McLaren Health Care is a Michigan-based fully integrated health system committed to quality, evidence-based patient care and cost efficiency. With more than 80 primary and specialty centers located throughout the areas served by McLaren Health Care’s 12 hospitals, the McLaren system includes an entire network of professionals and locations that make the highest level of care a priority.https://www.mclaren.org/main/home.aspx
After successfully launching and managing an effective blood utilization program, McLaren pinpointed lab testing as an area for improvement as part of its mission to deliver High Value Care. An often-overlooked service, lab testing is typically the single highest volume medical activity in a health system. But despite its major role in driving clinical decision-making, the use of lab testing is highly variable and riddled with waste.
Nationally, an estimated $200 billion is wasted each year on excessive lab testing and associated treatments, resulting in major costs and added risks to patients.
While McLaren understood the inherent value of improving its utilization efforts, disparate data spread across its various locations —the organization has 4 different LIS’s and 2 blood banks—created complex challenges with respect to even gathering the data for analysis. And the analysis was only the starting point. McLaren needed to ensure that all stakeholders were fully invested in the reasons for, the process for, and measurement of the program in order for it to succeed.
With expertise from Dr. Tim Hannon, a clinical transformation expert and CEO of Healthcare Forward, McLaren began by creating a step-by-step action plan with the objectives of:
Building on this plan, their utilization program emphasized 3 key areas:
For McLaren to understand its biggest opportunities for improvement, it first needed to break down technology barriers. Leveraging the hc1 Platform, the organization was able to gather and house all disparate data in a single repository, clean and organize the data, and automatically deliver dashboards that made actionable metrics available to stakeholders for review.
Focus & Approach
McLaren also followed utilization best practices as set out by the Choosing Wisely list, which provides structure for 5 categories of utilization management:
Tackling all 5 areas at once would make it difficult to zero in on real improvements. Using the visualization offered via hc1, McLaren identified repetitive testing as its first major area of improvement. McLaren also decided to focus its test utilization initiatives on in-patient visits (versus ER or outpatient visits), putting the weight of its resources towards driving change among its own providers.
Actions to Drive Positive Change
With real-time visibility and a clear focus for initial improvement, McLaren was able to then quickly compare utilization trends by site location, physician, and several other attributes to bring issues and opportunities to light.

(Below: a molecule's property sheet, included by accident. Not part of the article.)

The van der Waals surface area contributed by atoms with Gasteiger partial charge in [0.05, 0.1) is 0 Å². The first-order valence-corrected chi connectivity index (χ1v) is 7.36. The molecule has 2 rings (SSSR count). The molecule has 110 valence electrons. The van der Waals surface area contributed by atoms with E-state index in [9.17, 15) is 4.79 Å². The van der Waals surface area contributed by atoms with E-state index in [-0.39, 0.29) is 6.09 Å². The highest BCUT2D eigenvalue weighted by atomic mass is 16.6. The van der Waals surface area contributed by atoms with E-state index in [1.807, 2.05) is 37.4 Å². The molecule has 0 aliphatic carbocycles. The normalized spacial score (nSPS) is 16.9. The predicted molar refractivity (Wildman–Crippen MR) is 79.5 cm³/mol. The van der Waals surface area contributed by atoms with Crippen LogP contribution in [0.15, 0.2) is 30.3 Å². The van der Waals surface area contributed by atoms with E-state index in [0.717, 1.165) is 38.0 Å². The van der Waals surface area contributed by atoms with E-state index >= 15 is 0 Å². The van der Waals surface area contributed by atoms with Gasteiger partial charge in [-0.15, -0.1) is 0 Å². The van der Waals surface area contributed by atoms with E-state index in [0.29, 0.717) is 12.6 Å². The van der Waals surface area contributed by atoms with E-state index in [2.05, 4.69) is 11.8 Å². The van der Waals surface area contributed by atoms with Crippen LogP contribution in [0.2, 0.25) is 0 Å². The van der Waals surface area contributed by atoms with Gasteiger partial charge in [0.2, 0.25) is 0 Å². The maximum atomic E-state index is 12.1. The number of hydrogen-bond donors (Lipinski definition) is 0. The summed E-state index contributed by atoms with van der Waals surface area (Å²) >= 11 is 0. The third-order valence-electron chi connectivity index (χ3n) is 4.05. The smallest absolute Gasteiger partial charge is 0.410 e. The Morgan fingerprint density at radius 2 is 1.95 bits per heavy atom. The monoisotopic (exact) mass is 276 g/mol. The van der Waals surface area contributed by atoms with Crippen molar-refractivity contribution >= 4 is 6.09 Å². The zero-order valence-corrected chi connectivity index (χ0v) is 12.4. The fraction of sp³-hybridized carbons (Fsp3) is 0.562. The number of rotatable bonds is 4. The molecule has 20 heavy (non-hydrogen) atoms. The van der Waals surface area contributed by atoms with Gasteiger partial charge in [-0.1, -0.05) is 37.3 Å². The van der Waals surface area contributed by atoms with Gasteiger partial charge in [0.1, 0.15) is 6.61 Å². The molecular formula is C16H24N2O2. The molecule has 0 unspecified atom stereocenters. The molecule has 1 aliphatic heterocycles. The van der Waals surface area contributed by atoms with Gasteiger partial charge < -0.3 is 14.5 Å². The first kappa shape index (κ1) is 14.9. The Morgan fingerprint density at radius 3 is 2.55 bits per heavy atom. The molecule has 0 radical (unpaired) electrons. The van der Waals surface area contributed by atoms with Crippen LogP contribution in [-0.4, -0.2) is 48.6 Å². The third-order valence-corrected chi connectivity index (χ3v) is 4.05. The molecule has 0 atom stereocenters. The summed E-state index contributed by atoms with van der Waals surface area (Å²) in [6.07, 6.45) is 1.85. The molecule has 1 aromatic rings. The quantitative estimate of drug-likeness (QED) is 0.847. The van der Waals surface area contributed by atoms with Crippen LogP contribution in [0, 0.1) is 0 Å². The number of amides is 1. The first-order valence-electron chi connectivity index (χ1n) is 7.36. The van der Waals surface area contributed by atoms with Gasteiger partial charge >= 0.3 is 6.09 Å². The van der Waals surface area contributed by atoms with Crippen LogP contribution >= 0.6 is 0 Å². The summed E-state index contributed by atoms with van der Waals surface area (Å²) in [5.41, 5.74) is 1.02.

These findings were then presented to all stakeholders with real-time, data-backed reports and benchmarks. With an education-oriented mindset, the utilization committee met with ordering physicians to guide behavior toward safer, more patient-focused care.
McLaren was able to drive further change by including hard stops and semi-hard stops via an integration between hc1 and its EHR. For example, lipid profiles, consistently topping the list for over-utilization at several sites, were previously an unnecessary part of an order set and have since been removed. In other instances, the physician is now presented with all associated information (including previous test information) to determine whether a test that is flagged as an unnecessary reorder should be ordered.
Effective utilization programs begin with internal buy-in and are reliant on pinpointing key metrics and providing an infrastructure for change. We are now able to continually identify areas of opportunity and benchmark our performance across locations. At the same time, by delivering the right test to the right patient, the end result is better patient care and higher patient sentiment.
Recognizing that test utilization is an ongoing process, McLaren has quickly achieved measurable success at several of its sites. Examples include:
Flint: Over a four-month period, lipid panels declined by 43% and the overall decline in exceptions was 44%.
Northern Michigan: Over the same time, this location’s CKMB exceptions went from 132 to 0.
A major component of McLaren’s success is its monthly user group meeting. Ten different sites are represented, with a “super user” from each. During these meetings, a member from the marketing team brings an educational storyboard to the table demonstrating change (such as the lipids example). Additionally, posters such as “Pause the Draws” reinforce the importance of ongoing utilization awareness.
According to McLaren Chief Medical Officer of Laboratory Services Dr. Dennis Spender: “Effective utilization programs begin with internal buy-in and are reliant on pinpointing key metrics and providing an infrastructure for change. We are now able to continually identify areas of opportunity and benchmark our performance across locations. At the same time, by delivering the right test to the right patient, the end result is better patient care and higher patient sentiment.”